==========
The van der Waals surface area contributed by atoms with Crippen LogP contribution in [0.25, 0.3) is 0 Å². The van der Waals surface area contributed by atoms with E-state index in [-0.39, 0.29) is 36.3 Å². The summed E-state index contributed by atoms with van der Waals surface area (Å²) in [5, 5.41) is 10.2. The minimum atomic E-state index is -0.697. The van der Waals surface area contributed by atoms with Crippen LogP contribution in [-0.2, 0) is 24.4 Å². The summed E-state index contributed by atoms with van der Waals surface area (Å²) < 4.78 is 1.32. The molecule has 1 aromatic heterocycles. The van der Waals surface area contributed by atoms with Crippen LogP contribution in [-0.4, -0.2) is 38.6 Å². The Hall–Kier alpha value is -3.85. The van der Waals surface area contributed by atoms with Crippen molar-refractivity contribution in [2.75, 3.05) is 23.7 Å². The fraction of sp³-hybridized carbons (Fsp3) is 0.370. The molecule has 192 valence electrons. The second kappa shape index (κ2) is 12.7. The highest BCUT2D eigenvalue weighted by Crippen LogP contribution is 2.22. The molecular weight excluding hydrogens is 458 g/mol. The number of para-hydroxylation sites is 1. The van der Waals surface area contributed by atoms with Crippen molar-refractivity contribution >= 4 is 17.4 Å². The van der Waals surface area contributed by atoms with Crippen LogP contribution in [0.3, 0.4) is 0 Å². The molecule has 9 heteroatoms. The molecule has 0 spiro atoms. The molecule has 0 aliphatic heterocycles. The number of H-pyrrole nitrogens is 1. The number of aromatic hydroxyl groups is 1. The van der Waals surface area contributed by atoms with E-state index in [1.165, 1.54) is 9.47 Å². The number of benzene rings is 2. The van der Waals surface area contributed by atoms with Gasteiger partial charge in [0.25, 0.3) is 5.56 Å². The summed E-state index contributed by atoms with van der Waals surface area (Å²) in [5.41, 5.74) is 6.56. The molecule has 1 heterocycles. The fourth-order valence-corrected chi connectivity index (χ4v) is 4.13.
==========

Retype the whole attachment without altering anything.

The van der Waals surface area contributed by atoms with Crippen LogP contribution in [0.25, 0.3) is 0 Å². The van der Waals surface area contributed by atoms with E-state index in [-0.39, 0.29) is 36.3 Å². The summed E-state index contributed by atoms with van der Waals surface area (Å²) in [5, 5.41) is 10.2. The minimum atomic E-state index is -0.697. The van der Waals surface area contributed by atoms with Crippen LogP contribution in [-0.2, 0) is 24.4 Å². The summed E-state index contributed by atoms with van der Waals surface area (Å²) < 4.78 is 1.32. The molecule has 1 aromatic heterocycles. The van der Waals surface area contributed by atoms with Crippen LogP contribution in [-0.4, -0.2) is 38.6 Å². The Hall–Kier alpha value is -3.85. The van der Waals surface area contributed by atoms with Crippen molar-refractivity contribution in [2.75, 3.05) is 23.7 Å². The fraction of sp³-hybridized carbons (Fsp3) is 0.370. The molecule has 192 valence electrons. The second kappa shape index (κ2) is 12.7. The highest BCUT2D eigenvalue weighted by Crippen LogP contribution is 2.22. The molecular weight excluding hydrogens is 458 g/mol. The number of para-hydroxylation sites is 1. The van der Waals surface area contributed by atoms with Crippen molar-refractivity contribution >= 4 is 17.4 Å². The van der Waals surface area contributed by atoms with Crippen LogP contribution in [0.3, 0.4) is 0 Å². The molecule has 9 heteroatoms. The molecule has 0 spiro atoms. The molecule has 0 aliphatic heterocycles. The number of H-pyrrole nitrogens is 1. The number of aromatic hydroxyl groups is 1. The van der Waals surface area contributed by atoms with E-state index in [1.165, 1.54) is 9.47 Å². The number of benzene rings is 2. The van der Waals surface area contributed by atoms with Gasteiger partial charge in [0.25, 0.3) is 5.56 Å². The summed E-state index contributed by atoms with van der Waals surface area (Å²) in [5.41, 5.74) is 6.56. The molecule has 1 heterocycles. The fourth-order valence-corrected chi connectivity index (χ4v) is 4.13.